As a child, I played with my LEGO collection on the floor of my bedroom. Often, as my brother and I shared both the room and LEGO, we would leave our LEGO parts on the floor overnight. This was great for continuing to build the next morning, not so much for late night bathroom trips.
Growing older, I tried to move to desktop building, but never had much desktop space and too many bricks to fit on it anyway. It never worked well. This trend continued into adulthood until I moved into my first real apartment. There an extra room became space for an organized LEGO collection with a dedicated desk for building. Never had I experienced such luxury! Since moving out of there, I no longer had the privilege of that much space until years later.
Planning a Workspace
I moved once more last summer, this time into a trailer home that I shared with a married couple. The room I rented had a triangular section that protruded from the end of the trailer. As soon as I saw that feature of the room, I knew what I wanted to do with it.
I measured it from every angle and estimated how much of the space I could dedicate to what I had in mind. To help my mind visualize the real world size, I laid down electrical tape to the dimensions I thought would work best. A tweak here and a tweak there and I had a concept. I sketched out a design based on the floor plan, and embellished with legs and supports. Finally I was ready to move from paper lines and tape towards a three dimensional object.
I asked my dad to help me source spare plywood. After working overseas for seven years, he had built wooden crates to ship home my parent’s belongings. He still had the walls from these crates in a shed in the back yard. He found two that were large enough, and let me have them for my work space. They still have his name and address written on in permanent marker.
Constructing a Workspace
A friend of my father’s has access to large wood building tools, and the know how to not cut fingers along with the wood. He graciously offered to help me cut my dad‘s plywood down to size. The work of an afternoon, and I now had the surface to what would become my work space. Rummaging around the wood shop turned up some old 2×4s that soon became legs, and a bit of spare molding for a lip to prevent small LEGO bricks falling onto the floor. Leaving the wood shop with many pieces of fresh cut wood, I felt confident that a few screws later I would have a workspace.
Once hauled into the rented room, a problem became apparent. I didn’t have screws and only an old screw driver. A trip to the hardware store yielded a brand new drill and brand new screws. Enter build mode! After a few false starts, and I was quickly drilling this screw into that wood and attaching legs and braces.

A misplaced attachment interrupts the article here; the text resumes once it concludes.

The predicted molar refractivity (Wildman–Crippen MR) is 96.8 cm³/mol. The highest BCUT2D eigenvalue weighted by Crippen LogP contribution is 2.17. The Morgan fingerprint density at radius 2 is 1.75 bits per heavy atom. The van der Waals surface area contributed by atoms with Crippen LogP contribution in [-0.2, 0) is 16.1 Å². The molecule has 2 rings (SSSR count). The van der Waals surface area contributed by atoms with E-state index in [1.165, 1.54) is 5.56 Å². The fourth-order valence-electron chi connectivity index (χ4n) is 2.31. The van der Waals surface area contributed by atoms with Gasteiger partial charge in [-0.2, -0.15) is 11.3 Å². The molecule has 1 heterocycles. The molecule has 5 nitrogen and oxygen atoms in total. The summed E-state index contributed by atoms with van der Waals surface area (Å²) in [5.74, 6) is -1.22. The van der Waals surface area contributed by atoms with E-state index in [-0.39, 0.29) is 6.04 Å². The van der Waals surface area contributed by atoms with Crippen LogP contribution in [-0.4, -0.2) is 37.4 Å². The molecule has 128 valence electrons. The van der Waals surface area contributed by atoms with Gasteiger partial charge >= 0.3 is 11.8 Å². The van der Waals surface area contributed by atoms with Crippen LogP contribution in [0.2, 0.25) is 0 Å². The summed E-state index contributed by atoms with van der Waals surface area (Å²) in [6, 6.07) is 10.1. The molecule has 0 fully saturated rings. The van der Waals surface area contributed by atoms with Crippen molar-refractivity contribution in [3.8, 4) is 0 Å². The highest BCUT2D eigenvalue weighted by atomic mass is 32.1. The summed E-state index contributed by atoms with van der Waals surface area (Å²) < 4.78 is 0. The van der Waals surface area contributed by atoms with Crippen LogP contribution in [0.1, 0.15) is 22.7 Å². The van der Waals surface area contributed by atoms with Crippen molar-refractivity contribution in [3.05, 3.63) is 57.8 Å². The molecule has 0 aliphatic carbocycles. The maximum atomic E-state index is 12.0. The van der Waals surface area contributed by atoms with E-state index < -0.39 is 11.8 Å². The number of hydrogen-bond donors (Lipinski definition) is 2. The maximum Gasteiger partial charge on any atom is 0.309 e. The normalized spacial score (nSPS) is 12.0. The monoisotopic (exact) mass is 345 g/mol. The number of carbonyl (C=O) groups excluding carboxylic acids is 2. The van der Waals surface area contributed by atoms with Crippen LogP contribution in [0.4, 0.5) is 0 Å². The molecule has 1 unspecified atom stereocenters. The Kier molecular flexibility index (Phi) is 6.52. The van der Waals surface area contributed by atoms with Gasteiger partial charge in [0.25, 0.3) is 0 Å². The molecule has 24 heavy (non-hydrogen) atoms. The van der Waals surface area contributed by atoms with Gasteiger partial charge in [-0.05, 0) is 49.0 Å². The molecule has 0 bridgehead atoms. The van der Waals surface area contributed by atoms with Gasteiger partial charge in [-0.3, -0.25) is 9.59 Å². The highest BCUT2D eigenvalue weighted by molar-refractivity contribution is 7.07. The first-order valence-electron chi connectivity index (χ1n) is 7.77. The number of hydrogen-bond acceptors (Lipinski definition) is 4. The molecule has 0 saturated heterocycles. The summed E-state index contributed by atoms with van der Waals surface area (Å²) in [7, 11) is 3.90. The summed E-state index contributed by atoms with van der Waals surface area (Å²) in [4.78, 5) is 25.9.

Soon it stood there, only about two weeks from idea to object. I had never been so thrilled about a non-LEGO build.
After a trip to a craft store, I had some felt. I carefully measured, cut, and glued it down for a soft, sound proof, and non-abrasive surface (my dad’s plywood hadn’t been sanded or finished). My workspace was complete!
Using a Workspace
Purchasing some shelves full of drawers into which I could sort my many, many bricks helped with the finding of pieces. I didn’t plan an independent location for these shelves, so they sat on the workspace, cutting my available surface space in half. Subsequent LEGO purchases, that I was too lazy to sort, soon covered the remaining surface. I found myself almost unable to build, ironically, due to lack of work space. The workspace is terrific, but user error continues to cause trouble.
Having moved again last weekend, this time just for the summer prior to entering a more permanent dwelling, I was forced to disassemble my workspace and store it with all the plastic bins that house my LEGO. When I rebuild it, I plan to choose a better fabric surface than felt. The sharp, hard sided LEGO plates and bricks to pull at the felt, which is a challenge to keep clean of lint and dirt. I plan as well to construct it a bit more solidly, this time with extra space for the storage shelves. The advantage of this move is the opportunity to fix mistakes while I’m at it.
Where do you build your LEGO? Dining table? Floor? Office desk? Do you have a dedicated room, or part of a shared office? Basement perhaps or closet? I would love to see where you build your LEGO! Do not be ashamed, whatever you have. Every dwelling and surface is unique, and we all work with what we have. Wherever you create space for your LEGO passion, I want to see what that looks like! Send me an email with no more than two pictures showing me your space and telling me what works for you.
In a follow-up post, I will share as many as I can, so give me something to share! (Please, no links to online photo-sharing sites.) I hope to be able to publish the follow-up in two weeks time. Let’s inspire each other with our solutions.
I look forward to what we can build together!